Jonathan Bench  44:29 

So how does this specialization compared to what happens in countries where it’s a the government is more involved in hand picking those athletes from early ages and putting them into, you know, into schools or specialized training regimens for that particular sport so that they can, for instance, become the number one, you know, World Cup, World Cup dominating team.

 

Lisa Delpy Neirotti  44:52 

Yeah, that’s not where we are. It’s more than parents. I see that. It’s usually parents that get Their children involving a sport. And then they get sold on continuing down a path. And, you know, they convince you that your son or daughter needs to go on to the next level. Even in my own experience, we really thought my son would be better off staying at, you know, a more recreational level. But other people on his team wanted to move up. And my son like the other players, right, so we got convinced to go and the coach ended up just being really bad. And, but we we stayed. And to this day, I’m still shaking my head, because sure enough freshman year in high school, my son said, I’m done with soccer, I can’t play it anymore. And we’re convinced it was because of that coach that we paid. Because we weren’t strong enough to say, Nope, let’s get out. You know, it was a peer network, all of our friends, all their kids were in it, so why not keep going? My advice to other people is, you know, your kid, are they having fun? Yes, they’re having fun with their friends. But do they need to be in that environment? Would they be better off playing different sports, and then seeing their friends outside of that? But I mean, I can tell you from a parent’s perspective, oftentimes parents use it as their social outlet. You know, I’m having withdrawals right now my son’s, you know, a senior Well, with COVID, everything stopped. So now we don’t get to see the parents of our kids teammates. And we don’t get to, you know, have that camaraderie, our social network. So parents often use their kids for the social network too.

 

Fred Rocafort  46:52 

Lisa, it’s been a it’s been a fascinating conversation, there’s a lot more that we could we could cover, certainly, I have a lot of follow up questions. And I guess we’ll, we’ll we’ll need to, to schedule another time to talk a little bit more about these these issues. But before, before we let you go, we’d like to ask you for any recommendations that you might have. For us and our listeners.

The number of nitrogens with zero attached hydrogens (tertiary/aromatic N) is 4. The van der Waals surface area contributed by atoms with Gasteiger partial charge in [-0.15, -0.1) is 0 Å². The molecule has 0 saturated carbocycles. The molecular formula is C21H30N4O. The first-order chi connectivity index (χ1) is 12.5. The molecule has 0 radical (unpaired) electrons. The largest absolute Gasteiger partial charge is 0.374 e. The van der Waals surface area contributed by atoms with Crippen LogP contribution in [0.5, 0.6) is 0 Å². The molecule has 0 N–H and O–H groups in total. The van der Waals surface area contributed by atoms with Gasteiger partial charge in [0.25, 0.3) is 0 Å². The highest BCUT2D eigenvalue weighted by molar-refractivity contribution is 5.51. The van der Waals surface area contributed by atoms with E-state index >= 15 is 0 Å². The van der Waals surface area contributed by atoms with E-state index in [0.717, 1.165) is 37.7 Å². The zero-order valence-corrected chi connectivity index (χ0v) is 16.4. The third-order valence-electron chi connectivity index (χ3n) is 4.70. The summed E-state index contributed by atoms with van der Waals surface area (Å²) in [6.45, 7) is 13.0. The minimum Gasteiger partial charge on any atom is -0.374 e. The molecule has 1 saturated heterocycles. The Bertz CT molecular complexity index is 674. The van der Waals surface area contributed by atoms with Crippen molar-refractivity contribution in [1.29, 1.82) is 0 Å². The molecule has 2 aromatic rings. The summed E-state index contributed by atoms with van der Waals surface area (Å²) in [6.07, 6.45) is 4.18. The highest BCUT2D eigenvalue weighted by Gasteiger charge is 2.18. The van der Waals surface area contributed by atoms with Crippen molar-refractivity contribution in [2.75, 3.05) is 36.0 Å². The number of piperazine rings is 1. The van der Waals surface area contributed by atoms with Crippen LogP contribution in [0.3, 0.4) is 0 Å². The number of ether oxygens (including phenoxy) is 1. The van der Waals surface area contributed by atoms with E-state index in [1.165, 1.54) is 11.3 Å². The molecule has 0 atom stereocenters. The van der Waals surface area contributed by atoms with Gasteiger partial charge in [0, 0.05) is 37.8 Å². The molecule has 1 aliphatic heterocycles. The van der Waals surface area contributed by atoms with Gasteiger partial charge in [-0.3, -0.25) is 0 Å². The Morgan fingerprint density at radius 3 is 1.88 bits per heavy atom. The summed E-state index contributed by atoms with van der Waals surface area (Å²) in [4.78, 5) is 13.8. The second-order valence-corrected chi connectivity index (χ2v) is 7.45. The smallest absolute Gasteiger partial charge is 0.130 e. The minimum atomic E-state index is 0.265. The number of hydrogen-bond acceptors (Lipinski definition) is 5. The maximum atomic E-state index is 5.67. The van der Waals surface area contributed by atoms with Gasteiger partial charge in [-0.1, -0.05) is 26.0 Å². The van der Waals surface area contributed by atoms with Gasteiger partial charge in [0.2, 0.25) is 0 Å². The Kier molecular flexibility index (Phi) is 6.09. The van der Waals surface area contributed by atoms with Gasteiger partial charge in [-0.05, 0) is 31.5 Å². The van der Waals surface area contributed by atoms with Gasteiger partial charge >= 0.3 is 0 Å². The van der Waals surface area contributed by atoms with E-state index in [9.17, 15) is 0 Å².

Lisa Delpy Neirotti  47:15 

Yes, for anyone interested in getting involved in the sport industry, there’s three things I always say you need is one is education, you need to be aware of the terms the background, the landscape, the understanding of how money is made, what how money is distributed, who the stakeholders are. So that’s the education part of it, then there’s the experience, you need to get those, you know, internships, you need to get that hands on experience, to volunteering, game day night staff, you know, even if you have a day job, you can always get some experience working events. And then the final one is the networking. It’s still a lot about who you know, and there’s, you know, 1000s of people 1000 people applying for jobs. And to get in, you need the knowledge, the experience, and then a little help to get your resume seen, or at least written well enough that it will get passed through the machines, the the AI that’s out there now. So understanding all of that, really, really helps. There’s that another area that we haven’t talked yet about is eSports. Many people aren’t sure if that’s a real sport or not. But there are jobs in that area now. And it’s very similar to traditional sports. So you have sponsors, you have a team, you have to take care of them, you have a schedule, you have their nutrition and their workout. So every job that’s in a traditional sports team, and league is now replicated in eSports. For recommendations I’ll just summarize is that I encourage you to look at a formal education program, whether it’s we offer a short term online certificate program, or a full degree, try to get as much experience as you can. And that’s also why many people join a formal education program because they can help you get in. And then also build your network by listening to podcast and get involved in conferences like the same conference.

 

Fred Rocafort  49:32 

Are there any podcasts in particular that you’d you’d recommend?

 

Lisa Delpy Neirotti  49:36 

Well, Front office sports, sportico, sports Business Journal, those are all really good resources for you to keep up with what’s happening in the industry. The clubhouse is a new and a trending social media platform, where you can go in and listen to a lot of sports people talk about what’s happening in the industry you know, there’s there’s just so many different options now for people to learn and engage in the sports industry.

 

Fred Rocafort  50:11 

Thank you, Jonathan, anything you’d like to recommend this week?

 

Jonathan Bench  50:14